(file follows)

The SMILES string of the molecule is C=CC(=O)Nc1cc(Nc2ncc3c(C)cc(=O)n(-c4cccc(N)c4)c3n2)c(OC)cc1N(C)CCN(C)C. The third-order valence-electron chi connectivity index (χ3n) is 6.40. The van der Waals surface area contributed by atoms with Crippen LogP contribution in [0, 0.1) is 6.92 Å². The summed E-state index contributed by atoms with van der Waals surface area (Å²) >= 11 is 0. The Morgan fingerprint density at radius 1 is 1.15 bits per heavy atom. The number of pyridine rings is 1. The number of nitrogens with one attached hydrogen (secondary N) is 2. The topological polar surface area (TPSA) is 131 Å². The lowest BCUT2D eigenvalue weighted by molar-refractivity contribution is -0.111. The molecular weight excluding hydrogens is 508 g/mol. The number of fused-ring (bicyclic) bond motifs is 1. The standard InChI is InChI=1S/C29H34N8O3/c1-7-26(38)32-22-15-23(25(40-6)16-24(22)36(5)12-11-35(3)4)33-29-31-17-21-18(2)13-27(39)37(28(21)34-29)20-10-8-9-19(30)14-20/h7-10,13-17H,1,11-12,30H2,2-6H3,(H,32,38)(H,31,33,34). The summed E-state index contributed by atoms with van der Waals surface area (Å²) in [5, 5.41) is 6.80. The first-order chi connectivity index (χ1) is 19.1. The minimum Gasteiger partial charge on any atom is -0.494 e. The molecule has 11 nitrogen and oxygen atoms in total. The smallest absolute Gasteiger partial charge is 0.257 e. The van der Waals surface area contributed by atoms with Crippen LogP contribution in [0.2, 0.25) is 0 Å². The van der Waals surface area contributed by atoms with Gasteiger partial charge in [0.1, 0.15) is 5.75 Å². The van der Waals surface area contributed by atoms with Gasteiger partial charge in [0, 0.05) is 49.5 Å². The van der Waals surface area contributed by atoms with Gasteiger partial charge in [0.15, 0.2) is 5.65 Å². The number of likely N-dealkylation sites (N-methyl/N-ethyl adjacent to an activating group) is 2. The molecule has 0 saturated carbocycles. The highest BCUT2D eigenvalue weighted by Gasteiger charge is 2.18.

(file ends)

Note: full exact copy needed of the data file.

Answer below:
The SMILES string of the molecule is C=CC(=O)Nc1cc(Nc2ncc3c(C)cc(=O)n(-c4cccc(N)c4)c3n2)c(OC)cc1N(C)CCN(C)C. The third-order valence-electron chi connectivity index (χ3n) is 6.40. The van der Waals surface area contributed by atoms with Crippen LogP contribution in [0, 0.1) is 6.92 Å². The summed E-state index contributed by atoms with van der Waals surface area (Å²) >= 11 is 0. The Morgan fingerprint density at radius 1 is 1.15 bits per heavy atom. The number of pyridine rings is 1. The number of nitrogens with one attached hydrogen (secondary N) is 2. The topological polar surface area (TPSA) is 131 Å². The lowest BCUT2D eigenvalue weighted by molar-refractivity contribution is -0.111. The molecular weight excluding hydrogens is 508 g/mol. The number of fused-ring (bicyclic) bond motifs is 1. The standard InChI is InChI=1S/C29H34N8O3/c1-7-26(38)32-22-15-23(25(40-6)16-24(22)36(5)12-11-35(3)4)33-29-31-17-21-18(2)13-27(39)37(28(21)34-29)20-10-8-9-19(30)14-20/h7-10,13-17H,1,11-12,30H2,2-6H3,(H,32,38)(H,31,33,34). The summed E-state index contributed by atoms with van der Waals surface area (Å²) in [5, 5.41) is 6.80. The first-order chi connectivity index (χ1) is 19.1. The minimum Gasteiger partial charge on any atom is -0.494 e. The molecule has 11 nitrogen and oxygen atoms in total. The smallest absolute Gasteiger partial charge is 0.257 e. The van der Waals surface area contributed by atoms with Crippen LogP contribution in [0.2, 0.25) is 0 Å². The van der Waals surface area contributed by atoms with Gasteiger partial charge in [0.1, 0.15) is 5.75 Å². The van der Waals surface area contributed by atoms with Gasteiger partial charge in [0, 0.05) is 49.5 Å². The van der Waals surface area contributed by atoms with Gasteiger partial charge in [0.15, 0.2) is 5.65 Å². The number of likely N-dealkylation sites (N-methyl/N-ethyl adjacent to an activating group) is 2. The molecule has 0 saturated carbocycles. The highest BCUT2D eigenvalue weighted by Gasteiger charge is 2.18.